Is the Swedish management of the Covid-19 epidemic exemplary?
This is what one could understand by seeing the rather low infection figures in the country, while a good part of Europe faces, in this month of September, a resurgence of contaminations - and establishes new restrictions. .
A surprising result, since Sweden is one of the rare European countries not to have imposed strict confinement, and that it still does not impose, today, the wearing of masks outside health establishments.
But the success of this apparently “laissez-faire” strategy is, in fact, much more nuanced, and can be explained by the local culture.
At first glance, the situation in Sweden is enough to make those who have had a hard time with the strict French, Italian or Spanish confinements dream.
In Sweden, only gatherings of more than 50 people have been prohibited by the political authorities.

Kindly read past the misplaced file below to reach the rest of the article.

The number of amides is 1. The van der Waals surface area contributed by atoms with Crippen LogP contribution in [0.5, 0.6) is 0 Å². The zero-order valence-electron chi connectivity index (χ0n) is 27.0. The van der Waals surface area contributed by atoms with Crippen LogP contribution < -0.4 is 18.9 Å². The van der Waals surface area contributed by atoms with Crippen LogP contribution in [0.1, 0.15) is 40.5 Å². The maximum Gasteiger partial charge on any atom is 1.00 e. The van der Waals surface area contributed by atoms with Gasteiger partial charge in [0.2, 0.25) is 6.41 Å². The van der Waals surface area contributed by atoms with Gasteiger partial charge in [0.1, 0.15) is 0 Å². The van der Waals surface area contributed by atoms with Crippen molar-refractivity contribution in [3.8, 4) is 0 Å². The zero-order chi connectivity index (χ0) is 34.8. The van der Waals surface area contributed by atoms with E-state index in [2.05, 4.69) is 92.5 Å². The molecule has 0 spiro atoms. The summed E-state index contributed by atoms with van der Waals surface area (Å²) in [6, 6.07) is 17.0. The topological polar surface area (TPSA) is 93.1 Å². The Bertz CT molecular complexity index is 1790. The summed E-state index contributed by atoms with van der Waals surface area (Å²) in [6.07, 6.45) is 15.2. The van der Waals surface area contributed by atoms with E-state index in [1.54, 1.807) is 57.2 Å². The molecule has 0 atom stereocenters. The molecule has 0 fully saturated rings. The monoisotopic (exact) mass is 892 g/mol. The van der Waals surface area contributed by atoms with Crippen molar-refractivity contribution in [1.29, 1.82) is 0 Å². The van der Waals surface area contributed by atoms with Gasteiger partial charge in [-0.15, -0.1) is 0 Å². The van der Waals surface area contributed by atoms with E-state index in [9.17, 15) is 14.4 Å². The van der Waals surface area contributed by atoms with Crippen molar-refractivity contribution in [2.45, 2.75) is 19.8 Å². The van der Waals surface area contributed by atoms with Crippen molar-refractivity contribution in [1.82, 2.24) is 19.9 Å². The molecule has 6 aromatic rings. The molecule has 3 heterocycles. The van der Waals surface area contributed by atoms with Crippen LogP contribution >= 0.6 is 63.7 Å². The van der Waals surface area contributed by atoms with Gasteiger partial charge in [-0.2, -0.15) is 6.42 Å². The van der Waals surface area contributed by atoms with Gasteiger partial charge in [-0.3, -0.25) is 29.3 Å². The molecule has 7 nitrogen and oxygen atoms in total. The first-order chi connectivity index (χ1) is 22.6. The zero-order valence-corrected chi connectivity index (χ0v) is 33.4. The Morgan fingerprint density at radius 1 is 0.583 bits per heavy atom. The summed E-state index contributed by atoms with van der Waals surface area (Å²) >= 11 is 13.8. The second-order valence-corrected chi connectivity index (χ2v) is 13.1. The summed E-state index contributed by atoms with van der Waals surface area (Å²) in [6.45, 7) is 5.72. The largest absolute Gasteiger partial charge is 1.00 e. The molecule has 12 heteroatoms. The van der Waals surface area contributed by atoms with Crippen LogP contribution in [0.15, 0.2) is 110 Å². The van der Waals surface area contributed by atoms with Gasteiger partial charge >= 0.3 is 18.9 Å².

Concretely, no confinement has been imposed on the Swedes.
The schools remained open.
Shops, bars and restaurants were allowed to accommodate customers.
All this without checks or fines.
No confinement imposed but a reduced life
This does not mean, however, that the Swedes have all freely met and massed in the office and in theaters.
“In fact, Sweden has confined its country and its economy, but in a different way from other countries.
Its approach is self-containment: the country has taken no political decision, apart from banning gatherings and closing schools beyond the age of 16.
All of the other measures have not been the subject of regulations or decrees ”, confides Antoine Flahault, epidemiologist and director of the Institute for Global Health at the Faculty of Medicine of the University of Geneva.
Covid-19: why Sweden does not impose the wearing of masks
Covid-19: why Sweden does not impose the wearing of masks
It is the Swedish Public Health Agency (PHA), the equivalent of Public Health France, which provided recommendations on social distancing, teleworking, or the protection of the elderly, seen as more fragile.
“The planes were able to continue to fly, but for lack of passengers, it stopped.